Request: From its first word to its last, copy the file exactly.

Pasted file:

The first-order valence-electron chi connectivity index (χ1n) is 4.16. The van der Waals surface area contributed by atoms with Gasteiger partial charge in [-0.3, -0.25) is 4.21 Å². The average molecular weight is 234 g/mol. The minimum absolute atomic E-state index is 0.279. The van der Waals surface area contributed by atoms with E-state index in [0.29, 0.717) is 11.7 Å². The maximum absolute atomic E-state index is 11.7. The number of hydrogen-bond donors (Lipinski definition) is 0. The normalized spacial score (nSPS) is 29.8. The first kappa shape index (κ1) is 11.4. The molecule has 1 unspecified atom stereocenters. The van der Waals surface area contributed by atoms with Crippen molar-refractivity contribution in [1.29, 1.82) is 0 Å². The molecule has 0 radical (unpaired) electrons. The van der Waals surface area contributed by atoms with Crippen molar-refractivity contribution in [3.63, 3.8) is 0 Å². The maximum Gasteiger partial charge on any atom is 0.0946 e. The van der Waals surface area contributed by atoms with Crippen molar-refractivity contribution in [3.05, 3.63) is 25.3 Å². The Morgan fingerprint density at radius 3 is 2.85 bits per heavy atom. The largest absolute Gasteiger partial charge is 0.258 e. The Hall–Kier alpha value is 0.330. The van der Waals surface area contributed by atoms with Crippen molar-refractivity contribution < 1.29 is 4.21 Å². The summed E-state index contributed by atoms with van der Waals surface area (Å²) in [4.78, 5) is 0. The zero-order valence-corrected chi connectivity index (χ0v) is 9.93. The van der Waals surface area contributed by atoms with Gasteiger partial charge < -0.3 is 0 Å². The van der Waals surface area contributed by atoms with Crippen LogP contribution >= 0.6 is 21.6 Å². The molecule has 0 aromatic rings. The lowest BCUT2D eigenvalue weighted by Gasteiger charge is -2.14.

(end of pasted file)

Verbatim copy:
The first-order valence-electron chi connectivity index (χ1n) is 4.16. The van der Waals surface area contributed by atoms with Gasteiger partial charge in [-0.3, -0.25) is 4.21 Å². The average molecular weight is 234 g/mol. The minimum absolute atomic E-state index is 0.279. The van der Waals surface area contributed by atoms with E-state index in [0.29, 0.717) is 11.7 Å². The maximum absolute atomic E-state index is 11.7. The number of hydrogen-bond donors (Lipinski definition) is 0. The normalized spacial score (nSPS) is 29.8. The first kappa shape index (κ1) is 11.4. The molecule has 1 unspecified atom stereocenters. The van der Waals surface area contributed by atoms with Crippen molar-refractivity contribution in [1.29, 1.82) is 0 Å². The molecule has 0 radical (unpaired) electrons. The van der Waals surface area contributed by atoms with Crippen molar-refractivity contribution in [3.63, 3.8) is 0 Å². The maximum Gasteiger partial charge on any atom is 0.0946 e. The van der Waals surface area contributed by atoms with Crippen molar-refractivity contribution in [3.05, 3.63) is 25.3 Å². The Morgan fingerprint density at radius 3 is 2.85 bits per heavy atom. The largest absolute Gasteiger partial charge is 0.258 e. The Hall–Kier alpha value is 0.330. The van der Waals surface area contributed by atoms with Crippen molar-refractivity contribution < 1.29 is 4.21 Å². The summed E-state index contributed by atoms with van der Waals surface area (Å²) in [4.78, 5) is 0. The zero-order valence-corrected chi connectivity index (χ0v) is 9.93. The van der Waals surface area contributed by atoms with Gasteiger partial charge < -0.3 is 0 Å². The van der Waals surface area contributed by atoms with Crippen LogP contribution >= 0.6 is 21.6 Å². The molecule has 0 aromatic rings. The lowest BCUT2D eigenvalue weighted by Gasteiger charge is -2.14.